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Cleaning a Spill and Reigniting a Debate in Montana

Just as the BP Gulf oil spill and the Japan nuclear plant crisis forced those communities to re-evaluate the energy produced in their backyards, the residents of Montana will soon face similar challenges.

First, though, there’s quite a mess to clean up.

On Friday, an Exxon Mobile pipeline originally buried just 12 inches below the Yellowstone River ruptured, spewing an estimated 1,000 barrels of crude oil – or about 42,000 gallons – into the longest free-flowing river in the lower 48 states.

The spill promises to respark a debate the pits deep-rooted extraction industries like coal and oil against the state’s iconic natural beauty. But the battle lines are far fuzzier than that, says Connor Darby, president of the nonprofit Montana Renewable Energy Association.

“On the one hand a lot of people are championing natural beauty. On the other hand, they’re trying to make a living so they can stay here,” said Darby, who points out that support for renewables is strongest in the urban areas rather than the wide open scenic parts of the state. “The mindset is for cheap energy up front that is going to help you save money and survive in one of the slower economies in the country.”

The spill, Darby believes, could help those in the rural part of the state better understand the relationship between energy makeup, policy decisions and rural protection.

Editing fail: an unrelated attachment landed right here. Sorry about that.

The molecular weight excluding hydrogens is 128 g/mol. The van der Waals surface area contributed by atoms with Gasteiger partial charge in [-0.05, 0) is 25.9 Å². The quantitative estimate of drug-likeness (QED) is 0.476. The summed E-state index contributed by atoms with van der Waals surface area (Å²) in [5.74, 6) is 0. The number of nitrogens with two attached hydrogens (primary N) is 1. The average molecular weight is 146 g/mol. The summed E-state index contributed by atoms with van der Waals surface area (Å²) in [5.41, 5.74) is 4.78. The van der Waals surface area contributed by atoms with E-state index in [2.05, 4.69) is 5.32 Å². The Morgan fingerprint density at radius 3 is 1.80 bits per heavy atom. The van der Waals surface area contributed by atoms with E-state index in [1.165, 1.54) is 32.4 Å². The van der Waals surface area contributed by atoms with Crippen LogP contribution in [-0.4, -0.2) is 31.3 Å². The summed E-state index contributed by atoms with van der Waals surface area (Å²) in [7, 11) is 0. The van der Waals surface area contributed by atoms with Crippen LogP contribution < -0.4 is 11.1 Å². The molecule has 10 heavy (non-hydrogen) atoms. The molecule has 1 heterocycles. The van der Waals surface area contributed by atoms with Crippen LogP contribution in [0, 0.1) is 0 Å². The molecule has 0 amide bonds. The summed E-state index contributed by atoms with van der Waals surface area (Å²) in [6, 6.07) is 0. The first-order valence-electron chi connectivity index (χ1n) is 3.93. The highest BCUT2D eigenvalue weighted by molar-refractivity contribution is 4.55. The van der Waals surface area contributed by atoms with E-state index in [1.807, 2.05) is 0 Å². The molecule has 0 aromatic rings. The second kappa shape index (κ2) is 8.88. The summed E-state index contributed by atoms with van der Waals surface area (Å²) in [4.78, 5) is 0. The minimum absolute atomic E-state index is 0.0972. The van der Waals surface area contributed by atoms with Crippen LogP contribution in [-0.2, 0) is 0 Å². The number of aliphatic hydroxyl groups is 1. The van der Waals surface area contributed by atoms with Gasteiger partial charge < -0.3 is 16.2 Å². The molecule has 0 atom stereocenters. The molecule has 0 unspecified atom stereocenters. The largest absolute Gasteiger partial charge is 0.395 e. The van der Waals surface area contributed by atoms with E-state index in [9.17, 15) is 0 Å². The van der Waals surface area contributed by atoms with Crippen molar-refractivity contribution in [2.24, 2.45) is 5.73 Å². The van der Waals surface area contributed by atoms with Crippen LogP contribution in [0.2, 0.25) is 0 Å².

“Like any major disaster we’ve seen, it really makes people stand up straight and pay attention to the problems with our existing system and open their eyes to options that exist, not only as consumers but as producers of their own energy,” he said.

To get there, Darby said there’s a lot of work that needs to be done through legislation and education.

Perhaps the most divisive energy issue facing the state is the Mountain States Transmission Intertie (MSTI), a 1,500-megawatt (MW) transmission line that would deliver electricity mostly from renewable sources in Montana across the Western U.S. The proposal, though, has been caught up in eminent domain law.

“Despite lots of wind energy proponents, there are large numbers of land owners and other interested parties up against the proposed line,” said Darby. “It’s been a major debate.”

While on the surface, legislation has made strides in helping renewable sources come online, the Renewable Portfolio Standard established in 2005 still makes it difficult for some to compete. The RPS stipulates that utilities are not required to buy the renewable energy if the costs are 15 percent or greater than other available sources.

Some sources, like hydro, wind and biomass, are able to make the cut. Large-scale solar, though, has had a difficult time making inroads in the state.

Aside from the policy decisions, sometimes it’s the more easily understood news events like the Yellowstone River spill that allows the Montana Renewable Energy Association to slowly chip away through education.

“We’re at the point of moving beyond the early adopters of the technologies and we’re working to instill these new technologies in the mindset,” said Darby. “It’s a challenge not only in Montana but all over the country.”


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Volume 18, Issue 3


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